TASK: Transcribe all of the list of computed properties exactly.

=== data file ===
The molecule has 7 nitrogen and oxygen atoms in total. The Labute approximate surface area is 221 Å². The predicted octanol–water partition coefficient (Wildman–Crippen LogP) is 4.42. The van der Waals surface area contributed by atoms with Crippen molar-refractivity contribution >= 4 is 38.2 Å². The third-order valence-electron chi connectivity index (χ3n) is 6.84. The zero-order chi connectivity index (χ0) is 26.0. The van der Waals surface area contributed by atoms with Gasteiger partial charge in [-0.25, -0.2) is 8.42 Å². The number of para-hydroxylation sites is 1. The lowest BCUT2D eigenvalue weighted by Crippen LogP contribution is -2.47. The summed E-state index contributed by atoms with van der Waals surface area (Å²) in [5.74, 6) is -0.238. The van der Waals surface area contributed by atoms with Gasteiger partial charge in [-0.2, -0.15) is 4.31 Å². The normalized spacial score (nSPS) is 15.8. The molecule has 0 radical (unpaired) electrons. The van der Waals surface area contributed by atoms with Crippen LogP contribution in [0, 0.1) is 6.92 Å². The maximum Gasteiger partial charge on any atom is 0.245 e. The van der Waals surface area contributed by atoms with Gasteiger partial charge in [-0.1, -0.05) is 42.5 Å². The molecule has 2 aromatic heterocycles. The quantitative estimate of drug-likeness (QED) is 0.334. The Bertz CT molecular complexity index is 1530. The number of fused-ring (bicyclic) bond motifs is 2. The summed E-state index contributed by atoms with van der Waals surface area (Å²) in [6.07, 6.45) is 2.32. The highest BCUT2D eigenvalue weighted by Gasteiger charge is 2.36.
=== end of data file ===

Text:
The molecule has 7 nitrogen and oxygen atoms in total. The Labute approximate surface area is 221 Å². The predicted octanol–water partition coefficient (Wildman–Crippen LogP) is 4.42. The van der Waals surface area contributed by atoms with Crippen molar-refractivity contribution >= 4 is 38.2 Å². The third-order valence-electron chi connectivity index (χ3n) is 6.84. The zero-order chi connectivity index (χ0) is 26.0. The van der Waals surface area contributed by atoms with Gasteiger partial charge in [-0.25, -0.2) is 8.42 Å². The number of para-hydroxylation sites is 1. The lowest BCUT2D eigenvalue weighted by Crippen LogP contribution is -2.47. The summed E-state index contributed by atoms with van der Waals surface area (Å²) in [5.74, 6) is -0.238. The van der Waals surface area contributed by atoms with Gasteiger partial charge in [-0.2, -0.15) is 4.31 Å². The normalized spacial score (nSPS) is 15.8. The molecule has 0 radical (unpaired) electrons. The van der Waals surface area contributed by atoms with Crippen LogP contribution in [0, 0.1) is 6.92 Å². The maximum Gasteiger partial charge on any atom is 0.245 e. The van der Waals surface area contributed by atoms with Gasteiger partial charge in [-0.1, -0.05) is 42.5 Å². The molecule has 2 aromatic heterocycles. The quantitative estimate of drug-likeness (QED) is 0.334. The Bertz CT molecular complexity index is 1530. The number of fused-ring (bicyclic) bond motifs is 2. The summed E-state index contributed by atoms with van der Waals surface area (Å²) in [6.07, 6.45) is 2.32. The highest BCUT2D eigenvalue weighted by Gasteiger charge is 2.36.